Heritage experts back calls to bring historic ship home to Sunderland

Peter Maddison (right) chairman of the Sunderland City of Adelaide Recovery Fund (Scarf), together with secretary Allyn Walton.'Picture credit: Petr Stach , Proximus Productions
Peter Maddison (right) chairman of the Sunderland City of Adelaide Recovery Fund (Scarf), together with secretary Allyn Walton.'Picture credit: Petr Stach , Proximus Productions
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A NATIONAL archaeological group is backing calls to stop the world’s oldest surviving clipper ship being moved to Australia.

The City of Adelaide has lain on a slipway in Ayrshire, Scotland, for more than a decade, but is due to be moved Down Under.

Now the Rescue the British Archaeological Trust claims the vessel, which was built in Sunderland in 1864 and is five years older than the Cutty Sark, should stay in the UK for the “public good”.

Pamela Irving, editor of the group’s Rescue News publication, said: “This is a unique and important heritage asset which should be up there with Nelson’s Victory, the Mary Rose, the SS Great Britain and the Adelaide’s younger offspring the Cutty Sark.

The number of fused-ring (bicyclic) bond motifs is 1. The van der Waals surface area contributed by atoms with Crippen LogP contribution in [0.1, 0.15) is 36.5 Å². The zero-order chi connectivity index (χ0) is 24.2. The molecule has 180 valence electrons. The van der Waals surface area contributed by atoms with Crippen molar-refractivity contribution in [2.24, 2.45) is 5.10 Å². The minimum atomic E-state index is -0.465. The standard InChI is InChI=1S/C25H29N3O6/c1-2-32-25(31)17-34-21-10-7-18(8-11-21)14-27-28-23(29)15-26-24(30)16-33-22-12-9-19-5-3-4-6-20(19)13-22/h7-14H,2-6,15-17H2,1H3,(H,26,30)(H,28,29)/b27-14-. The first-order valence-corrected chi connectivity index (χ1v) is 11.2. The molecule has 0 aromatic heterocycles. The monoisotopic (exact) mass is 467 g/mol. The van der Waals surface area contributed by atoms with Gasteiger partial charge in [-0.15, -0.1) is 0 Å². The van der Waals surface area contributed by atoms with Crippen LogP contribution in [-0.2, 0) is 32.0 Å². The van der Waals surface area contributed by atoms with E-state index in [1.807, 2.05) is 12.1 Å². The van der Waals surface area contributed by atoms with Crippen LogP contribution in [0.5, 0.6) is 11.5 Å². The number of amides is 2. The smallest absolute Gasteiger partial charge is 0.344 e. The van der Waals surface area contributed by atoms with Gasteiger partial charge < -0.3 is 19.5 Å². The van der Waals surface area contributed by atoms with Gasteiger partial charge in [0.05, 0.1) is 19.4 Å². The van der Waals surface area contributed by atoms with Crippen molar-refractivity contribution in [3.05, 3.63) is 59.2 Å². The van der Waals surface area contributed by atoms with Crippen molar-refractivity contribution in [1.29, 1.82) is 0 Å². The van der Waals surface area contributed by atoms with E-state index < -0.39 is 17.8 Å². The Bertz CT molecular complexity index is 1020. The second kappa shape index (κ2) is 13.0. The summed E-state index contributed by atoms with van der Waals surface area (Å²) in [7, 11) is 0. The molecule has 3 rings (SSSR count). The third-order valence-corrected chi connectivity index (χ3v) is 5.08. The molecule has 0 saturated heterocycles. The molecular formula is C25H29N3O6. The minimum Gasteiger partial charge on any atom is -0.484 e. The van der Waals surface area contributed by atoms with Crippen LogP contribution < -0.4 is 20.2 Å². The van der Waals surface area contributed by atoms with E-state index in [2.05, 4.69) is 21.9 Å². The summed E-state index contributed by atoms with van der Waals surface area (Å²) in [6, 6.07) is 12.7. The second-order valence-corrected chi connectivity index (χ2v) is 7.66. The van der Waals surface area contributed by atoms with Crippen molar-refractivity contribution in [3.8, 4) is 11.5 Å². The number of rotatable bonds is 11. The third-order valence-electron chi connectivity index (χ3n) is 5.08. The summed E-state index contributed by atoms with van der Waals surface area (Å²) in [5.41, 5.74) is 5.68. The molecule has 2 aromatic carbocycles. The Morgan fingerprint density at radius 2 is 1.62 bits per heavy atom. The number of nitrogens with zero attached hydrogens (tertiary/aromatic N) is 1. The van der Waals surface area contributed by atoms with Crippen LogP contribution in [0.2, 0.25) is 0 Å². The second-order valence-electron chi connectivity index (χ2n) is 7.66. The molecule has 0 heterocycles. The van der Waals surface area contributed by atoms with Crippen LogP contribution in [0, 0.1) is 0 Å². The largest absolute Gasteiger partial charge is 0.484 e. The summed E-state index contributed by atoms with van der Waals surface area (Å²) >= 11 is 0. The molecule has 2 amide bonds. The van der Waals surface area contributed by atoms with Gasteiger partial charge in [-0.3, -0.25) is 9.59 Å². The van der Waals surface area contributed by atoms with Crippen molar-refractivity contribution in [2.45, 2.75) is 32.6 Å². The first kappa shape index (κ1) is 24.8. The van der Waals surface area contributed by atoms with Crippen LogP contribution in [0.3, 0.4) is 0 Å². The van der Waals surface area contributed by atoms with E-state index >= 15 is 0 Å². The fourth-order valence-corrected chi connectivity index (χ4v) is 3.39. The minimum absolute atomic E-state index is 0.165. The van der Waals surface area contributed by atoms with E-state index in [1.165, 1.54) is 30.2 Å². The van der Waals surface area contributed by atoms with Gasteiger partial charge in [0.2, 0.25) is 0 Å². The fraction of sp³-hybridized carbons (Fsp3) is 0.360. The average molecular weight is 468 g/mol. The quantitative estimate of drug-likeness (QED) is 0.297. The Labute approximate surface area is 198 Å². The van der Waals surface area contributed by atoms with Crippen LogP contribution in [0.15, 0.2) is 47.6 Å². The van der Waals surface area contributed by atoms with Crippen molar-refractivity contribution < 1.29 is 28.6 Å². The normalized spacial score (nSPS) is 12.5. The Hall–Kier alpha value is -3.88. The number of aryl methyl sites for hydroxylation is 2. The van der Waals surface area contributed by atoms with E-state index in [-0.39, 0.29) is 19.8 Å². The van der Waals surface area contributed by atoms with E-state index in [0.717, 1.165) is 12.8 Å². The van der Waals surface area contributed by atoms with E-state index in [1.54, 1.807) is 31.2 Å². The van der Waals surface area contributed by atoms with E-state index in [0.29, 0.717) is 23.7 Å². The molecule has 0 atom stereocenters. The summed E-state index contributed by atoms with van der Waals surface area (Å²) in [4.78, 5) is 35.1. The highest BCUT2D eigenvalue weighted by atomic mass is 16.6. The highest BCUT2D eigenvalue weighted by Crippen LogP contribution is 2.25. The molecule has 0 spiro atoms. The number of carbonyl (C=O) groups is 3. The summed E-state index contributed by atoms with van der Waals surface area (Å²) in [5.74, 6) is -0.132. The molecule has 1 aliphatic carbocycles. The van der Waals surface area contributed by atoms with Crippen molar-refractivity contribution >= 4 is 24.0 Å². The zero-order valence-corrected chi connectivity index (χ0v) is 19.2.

“All of these have been successfully saved preserved for the public good in the UK.

“The Adelaide has been for 20 years in the collections of a national museum and with the help and support of the great and the good of the maritime heritage community, which it has sadly lacked to date, the City of Adelaide could be up there with its peers as a proud monument to British shipbuilding and maritime prowess and a viable visitor attraction.”

Earlier this week, campaigner Peter Maddison, from Ashbrooke, Sunderland, boarded the ship in a bid to have it brought back to the city.

The former councillor launched a similar demonstration in 2009 when it was threatened with being scrapped and is continuing his efforts to bring it back to the city’s port.

He believes it could be used to create a heritage attraction.

Although Rescue, which is committed to the protection, conservation, recording and interpretation of archaeological evidence, doubts the Wearside plan would represent a “deliverable solution to the preservation of the ship”, it supports calls to have it kept in the UK.

“There are genuine national concerns about the fate of the ship which should be raised,” said Ms Irving.

She added: “While the cost and professional expertise required to preserve it should not be underestimated, it should not be shipped off to obscurity for curation by a well intentioned, but underfunded group of amateur enthusiasts with the help of significant British taxpayers money, if a viable UK based solution can be found for it instead.”

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